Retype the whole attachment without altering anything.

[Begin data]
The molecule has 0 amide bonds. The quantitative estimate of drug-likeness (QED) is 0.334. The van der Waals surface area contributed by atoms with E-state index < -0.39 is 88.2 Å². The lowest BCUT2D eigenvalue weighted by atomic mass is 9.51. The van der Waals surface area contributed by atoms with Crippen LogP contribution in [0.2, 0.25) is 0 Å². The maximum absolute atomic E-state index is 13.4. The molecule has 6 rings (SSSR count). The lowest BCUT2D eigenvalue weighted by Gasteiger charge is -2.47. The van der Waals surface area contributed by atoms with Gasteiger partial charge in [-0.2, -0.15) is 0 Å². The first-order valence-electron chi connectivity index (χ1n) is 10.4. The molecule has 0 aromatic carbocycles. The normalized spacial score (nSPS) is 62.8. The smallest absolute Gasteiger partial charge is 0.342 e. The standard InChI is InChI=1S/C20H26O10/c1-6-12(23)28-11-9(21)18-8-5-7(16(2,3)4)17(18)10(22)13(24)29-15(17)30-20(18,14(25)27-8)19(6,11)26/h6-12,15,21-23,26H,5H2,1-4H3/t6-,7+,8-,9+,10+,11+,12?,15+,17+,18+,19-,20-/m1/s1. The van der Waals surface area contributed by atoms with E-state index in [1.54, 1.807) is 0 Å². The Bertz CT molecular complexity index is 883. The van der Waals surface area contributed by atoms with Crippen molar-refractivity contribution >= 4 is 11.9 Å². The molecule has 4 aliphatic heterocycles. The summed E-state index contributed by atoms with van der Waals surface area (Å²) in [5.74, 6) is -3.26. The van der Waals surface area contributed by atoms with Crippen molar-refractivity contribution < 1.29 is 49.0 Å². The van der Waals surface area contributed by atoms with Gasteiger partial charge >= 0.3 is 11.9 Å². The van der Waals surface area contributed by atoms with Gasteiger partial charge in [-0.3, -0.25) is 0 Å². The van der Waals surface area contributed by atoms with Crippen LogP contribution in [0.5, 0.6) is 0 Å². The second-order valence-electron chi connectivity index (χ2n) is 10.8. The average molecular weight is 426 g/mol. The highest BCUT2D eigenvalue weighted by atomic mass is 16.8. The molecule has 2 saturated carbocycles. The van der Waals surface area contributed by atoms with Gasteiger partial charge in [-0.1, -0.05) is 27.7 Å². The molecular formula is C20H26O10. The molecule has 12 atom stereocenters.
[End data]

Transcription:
The molecule has 0 amide bonds. The quantitative estimate of drug-likeness (QED) is 0.334. The van der Waals surface area contributed by atoms with E-state index < -0.39 is 88.2 Å². The lowest BCUT2D eigenvalue weighted by atomic mass is 9.51. The van der Waals surface area contributed by atoms with Crippen LogP contribution in [0.2, 0.25) is 0 Å². The maximum absolute atomic E-state index is 13.4. The molecule has 6 rings (SSSR count). The lowest BCUT2D eigenvalue weighted by Gasteiger charge is -2.47. The van der Waals surface area contributed by atoms with Gasteiger partial charge in [-0.2, -0.15) is 0 Å². The first-order valence-electron chi connectivity index (χ1n) is 10.4. The molecule has 0 aromatic carbocycles. The normalized spacial score (nSPS) is 62.8. The smallest absolute Gasteiger partial charge is 0.342 e. The standard InChI is InChI=1S/C20H26O10/c1-6-12(23)28-11-9(21)18-8-5-7(16(2,3)4)17(18)10(22)13(24)29-15(17)30-20(18,14(25)27-8)19(6,11)26/h6-12,15,21-23,26H,5H2,1-4H3/t6-,7+,8-,9+,10+,11+,12?,15+,17+,18+,19-,20-/m1/s1. The van der Waals surface area contributed by atoms with E-state index in [1.54, 1.807) is 0 Å². The Bertz CT molecular complexity index is 883. The van der Waals surface area contributed by atoms with Crippen molar-refractivity contribution >= 4 is 11.9 Å². The molecule has 4 aliphatic heterocycles. The summed E-state index contributed by atoms with van der Waals surface area (Å²) in [5.74, 6) is -3.26. The van der Waals surface area contributed by atoms with Crippen molar-refractivity contribution < 1.29 is 49.0 Å². The van der Waals surface area contributed by atoms with Gasteiger partial charge >= 0.3 is 11.9 Å². The van der Waals surface area contributed by atoms with Gasteiger partial charge in [-0.3, -0.25) is 0 Å². The van der Waals surface area contributed by atoms with Crippen LogP contribution in [0.5, 0.6) is 0 Å². The second-order valence-electron chi connectivity index (χ2n) is 10.8. The average molecular weight is 426 g/mol. The highest BCUT2D eigenvalue weighted by atomic mass is 16.8. The molecule has 2 saturated carbocycles. The van der Waals surface area contributed by atoms with Gasteiger partial charge in [-0.1, -0.05) is 27.7 Å². The molecular formula is C20H26O10. The molecule has 12 atom stereocenters.